Mike Babcock says he is taking over the struggling Maple Leafs with ‘eyes wide open.’
TORONTO (AP) — Toronto Maple Leafs coach Mike Babcock believes restoring the team will be a “massive, massive challenge.”
The former Detroit Red Wings coach takes over a team that finished 27th in the league this season. He said at a news conference Thursday that he is taking the job with “eyes wide open.”
Babcock spent the last 10 years behind the Detroit bench. His new team is coming off a season that cost head coach Randy Carlyle, interim coach Peter Horachek and many other club officials their jobs.
Babcock arrives with great expectations and a reported $ 50 million, eight-year contract that makes him the NHL’s highest-paid coach. Babcock called the megadeal the Leafs’ commitment to success.
“They’ve made a long-term commitment to me. In turn, I’ve made a long-term commitment to the Leafs and our plan is to grow the team,” he said.
Leafs President Brendan Shanahan, who once played for Babcock, has pledged to rebuild the Original Six team that has little to celebrate about in recent decades.
“We have good people here,” said Shanahan. “We’re going to acquire good people and we’re going to make them better.”
Babcock celebrated his fourth birthday during the 1967 Stanley Cup, the last time the Maple Leafs won the NHL championship.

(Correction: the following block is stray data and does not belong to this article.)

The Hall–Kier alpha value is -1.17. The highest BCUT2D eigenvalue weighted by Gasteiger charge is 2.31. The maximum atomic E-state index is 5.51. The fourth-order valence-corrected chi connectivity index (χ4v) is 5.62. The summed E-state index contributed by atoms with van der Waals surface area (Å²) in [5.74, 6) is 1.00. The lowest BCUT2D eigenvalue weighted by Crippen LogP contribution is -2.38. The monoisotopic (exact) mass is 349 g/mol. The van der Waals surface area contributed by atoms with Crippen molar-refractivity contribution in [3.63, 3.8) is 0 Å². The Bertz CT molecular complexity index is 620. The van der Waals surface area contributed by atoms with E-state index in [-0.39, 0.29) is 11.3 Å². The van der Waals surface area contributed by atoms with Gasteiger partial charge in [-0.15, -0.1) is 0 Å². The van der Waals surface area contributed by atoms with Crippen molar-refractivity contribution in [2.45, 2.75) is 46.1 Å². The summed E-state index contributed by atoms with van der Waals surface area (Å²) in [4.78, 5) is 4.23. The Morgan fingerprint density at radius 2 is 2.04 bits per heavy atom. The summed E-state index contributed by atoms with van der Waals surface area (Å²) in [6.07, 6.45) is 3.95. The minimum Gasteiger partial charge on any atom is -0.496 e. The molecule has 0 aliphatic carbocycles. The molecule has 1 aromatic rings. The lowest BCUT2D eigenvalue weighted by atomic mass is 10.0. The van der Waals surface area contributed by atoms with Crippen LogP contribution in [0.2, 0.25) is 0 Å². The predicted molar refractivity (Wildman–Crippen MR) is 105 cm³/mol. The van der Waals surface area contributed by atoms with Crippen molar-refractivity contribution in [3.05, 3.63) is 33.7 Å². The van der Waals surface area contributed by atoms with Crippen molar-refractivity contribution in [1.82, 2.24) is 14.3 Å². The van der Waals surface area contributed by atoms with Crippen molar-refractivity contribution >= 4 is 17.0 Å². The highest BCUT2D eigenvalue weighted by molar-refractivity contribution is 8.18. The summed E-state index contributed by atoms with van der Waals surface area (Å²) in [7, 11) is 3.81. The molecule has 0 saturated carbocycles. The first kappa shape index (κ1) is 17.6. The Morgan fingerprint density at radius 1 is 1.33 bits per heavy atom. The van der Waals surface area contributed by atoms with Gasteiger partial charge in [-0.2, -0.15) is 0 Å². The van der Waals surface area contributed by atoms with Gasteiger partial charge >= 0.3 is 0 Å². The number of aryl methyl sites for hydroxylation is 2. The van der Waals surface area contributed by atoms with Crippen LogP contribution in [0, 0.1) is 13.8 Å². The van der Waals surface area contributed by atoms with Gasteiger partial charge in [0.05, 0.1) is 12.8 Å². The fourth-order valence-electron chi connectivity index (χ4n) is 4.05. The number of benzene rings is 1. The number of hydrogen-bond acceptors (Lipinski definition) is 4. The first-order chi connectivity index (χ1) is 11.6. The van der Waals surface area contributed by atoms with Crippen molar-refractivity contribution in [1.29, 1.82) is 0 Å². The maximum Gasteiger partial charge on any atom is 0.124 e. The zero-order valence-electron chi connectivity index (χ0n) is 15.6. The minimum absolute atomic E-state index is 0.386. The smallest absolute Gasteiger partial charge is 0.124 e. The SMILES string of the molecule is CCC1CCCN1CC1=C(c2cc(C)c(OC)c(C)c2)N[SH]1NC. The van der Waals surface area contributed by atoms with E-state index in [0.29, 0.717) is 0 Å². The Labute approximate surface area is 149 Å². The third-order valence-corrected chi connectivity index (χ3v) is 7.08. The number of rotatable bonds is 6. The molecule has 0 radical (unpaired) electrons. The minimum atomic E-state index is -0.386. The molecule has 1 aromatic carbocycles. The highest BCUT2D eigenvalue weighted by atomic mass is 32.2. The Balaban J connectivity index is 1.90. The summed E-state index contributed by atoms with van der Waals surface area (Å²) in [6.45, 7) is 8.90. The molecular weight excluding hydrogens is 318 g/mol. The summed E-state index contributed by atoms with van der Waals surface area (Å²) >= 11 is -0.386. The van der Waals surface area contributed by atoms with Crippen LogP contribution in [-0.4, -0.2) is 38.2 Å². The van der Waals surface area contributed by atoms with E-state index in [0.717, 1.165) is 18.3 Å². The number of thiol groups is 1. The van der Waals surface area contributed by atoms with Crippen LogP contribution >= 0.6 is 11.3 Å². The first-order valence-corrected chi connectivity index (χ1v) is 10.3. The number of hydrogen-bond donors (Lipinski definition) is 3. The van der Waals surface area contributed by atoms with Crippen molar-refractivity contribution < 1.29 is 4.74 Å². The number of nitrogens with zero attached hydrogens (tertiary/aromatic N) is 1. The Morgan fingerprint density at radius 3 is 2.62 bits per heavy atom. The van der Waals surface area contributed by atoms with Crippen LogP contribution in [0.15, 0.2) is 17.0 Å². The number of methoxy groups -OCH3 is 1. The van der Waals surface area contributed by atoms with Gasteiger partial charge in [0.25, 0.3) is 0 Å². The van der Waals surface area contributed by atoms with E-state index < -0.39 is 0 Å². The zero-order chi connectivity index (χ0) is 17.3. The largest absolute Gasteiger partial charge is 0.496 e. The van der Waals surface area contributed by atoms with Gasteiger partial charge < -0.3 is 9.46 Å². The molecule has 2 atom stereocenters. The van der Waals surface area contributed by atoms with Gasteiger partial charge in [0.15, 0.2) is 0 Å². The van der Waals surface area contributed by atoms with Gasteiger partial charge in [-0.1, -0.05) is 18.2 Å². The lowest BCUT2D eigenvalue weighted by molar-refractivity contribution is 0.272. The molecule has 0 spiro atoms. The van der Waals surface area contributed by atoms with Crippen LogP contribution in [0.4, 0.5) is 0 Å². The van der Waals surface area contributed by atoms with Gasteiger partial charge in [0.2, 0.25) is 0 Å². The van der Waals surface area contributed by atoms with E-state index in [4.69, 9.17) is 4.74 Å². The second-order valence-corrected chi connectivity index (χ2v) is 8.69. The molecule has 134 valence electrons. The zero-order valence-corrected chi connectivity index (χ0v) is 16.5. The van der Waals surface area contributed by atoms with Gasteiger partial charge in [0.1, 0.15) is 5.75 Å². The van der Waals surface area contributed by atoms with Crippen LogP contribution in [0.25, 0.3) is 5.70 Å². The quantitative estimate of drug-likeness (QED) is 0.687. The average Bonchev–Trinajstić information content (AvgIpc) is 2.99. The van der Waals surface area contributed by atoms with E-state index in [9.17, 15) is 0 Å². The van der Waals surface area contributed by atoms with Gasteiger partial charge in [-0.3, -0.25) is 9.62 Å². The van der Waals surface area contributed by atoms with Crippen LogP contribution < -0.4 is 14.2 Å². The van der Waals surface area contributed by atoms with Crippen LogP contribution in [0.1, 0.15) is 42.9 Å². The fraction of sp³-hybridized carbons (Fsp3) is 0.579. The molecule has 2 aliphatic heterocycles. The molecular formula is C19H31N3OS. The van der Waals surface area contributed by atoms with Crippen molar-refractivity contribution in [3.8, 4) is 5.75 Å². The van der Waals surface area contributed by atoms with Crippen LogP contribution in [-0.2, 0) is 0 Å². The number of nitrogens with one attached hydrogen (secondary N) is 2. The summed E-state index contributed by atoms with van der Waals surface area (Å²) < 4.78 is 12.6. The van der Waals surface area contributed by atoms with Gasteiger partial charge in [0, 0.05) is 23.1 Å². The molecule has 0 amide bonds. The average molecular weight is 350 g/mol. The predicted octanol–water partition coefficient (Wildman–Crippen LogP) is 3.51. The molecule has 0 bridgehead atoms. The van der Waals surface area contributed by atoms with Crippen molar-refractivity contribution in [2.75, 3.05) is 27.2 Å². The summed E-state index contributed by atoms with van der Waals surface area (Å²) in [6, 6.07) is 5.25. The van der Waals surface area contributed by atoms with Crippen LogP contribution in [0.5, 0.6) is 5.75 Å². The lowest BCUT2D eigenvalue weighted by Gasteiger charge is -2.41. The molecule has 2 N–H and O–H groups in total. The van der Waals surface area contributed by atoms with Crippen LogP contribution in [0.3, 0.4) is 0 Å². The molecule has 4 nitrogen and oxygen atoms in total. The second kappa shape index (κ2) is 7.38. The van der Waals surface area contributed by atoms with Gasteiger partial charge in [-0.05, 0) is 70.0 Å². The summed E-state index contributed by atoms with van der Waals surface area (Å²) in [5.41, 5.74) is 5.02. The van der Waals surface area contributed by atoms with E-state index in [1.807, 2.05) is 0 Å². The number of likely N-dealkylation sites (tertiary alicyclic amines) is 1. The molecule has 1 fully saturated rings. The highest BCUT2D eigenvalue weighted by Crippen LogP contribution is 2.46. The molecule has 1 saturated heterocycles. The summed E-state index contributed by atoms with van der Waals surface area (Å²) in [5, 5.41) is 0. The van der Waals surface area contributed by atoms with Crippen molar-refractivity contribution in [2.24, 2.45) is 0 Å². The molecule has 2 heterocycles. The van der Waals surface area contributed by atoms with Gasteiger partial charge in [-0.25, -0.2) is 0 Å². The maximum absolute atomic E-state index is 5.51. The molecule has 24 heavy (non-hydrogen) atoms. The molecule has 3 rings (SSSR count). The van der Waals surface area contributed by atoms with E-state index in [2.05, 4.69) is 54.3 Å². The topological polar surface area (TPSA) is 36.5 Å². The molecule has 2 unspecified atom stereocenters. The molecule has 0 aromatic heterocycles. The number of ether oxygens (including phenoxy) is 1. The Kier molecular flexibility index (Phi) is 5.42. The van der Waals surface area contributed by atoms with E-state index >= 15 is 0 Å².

His record in Detroit was 458-223-105 and the Wings made the playoffs every year on his watch. His overall NHL record is 950-527-285.
The Saskatoon-raised Babcock, who is married with three kids, won the Stanley Cup in 2007-08 and led Canada to gold medals at the 2010 and 2014 Olympics, the 2004 world championships and 1997 world junior championship.
Ex-Red Wings coach Mike Babcock is the center of attention at press conference in Toronto.
Buffalo, San Jose and St. Louis were reportedly among those interested in Babcock, who also got an offer to stay in Detroit.
“No Surprise, But Money Talks as Babcock Walks” was the Detroit News headline.
“But, seriously, folks, are you really going to fault Babcock, 52, for taking a king’s ransom to coach a team that he rooted for as a kid?” wrote Detroit Free Press columnist Mitch Albom. “To take the reins of a franchise that is like the New York Yankees of Canada, but hasn’t won in so long, you have to have grey hair to remember?”
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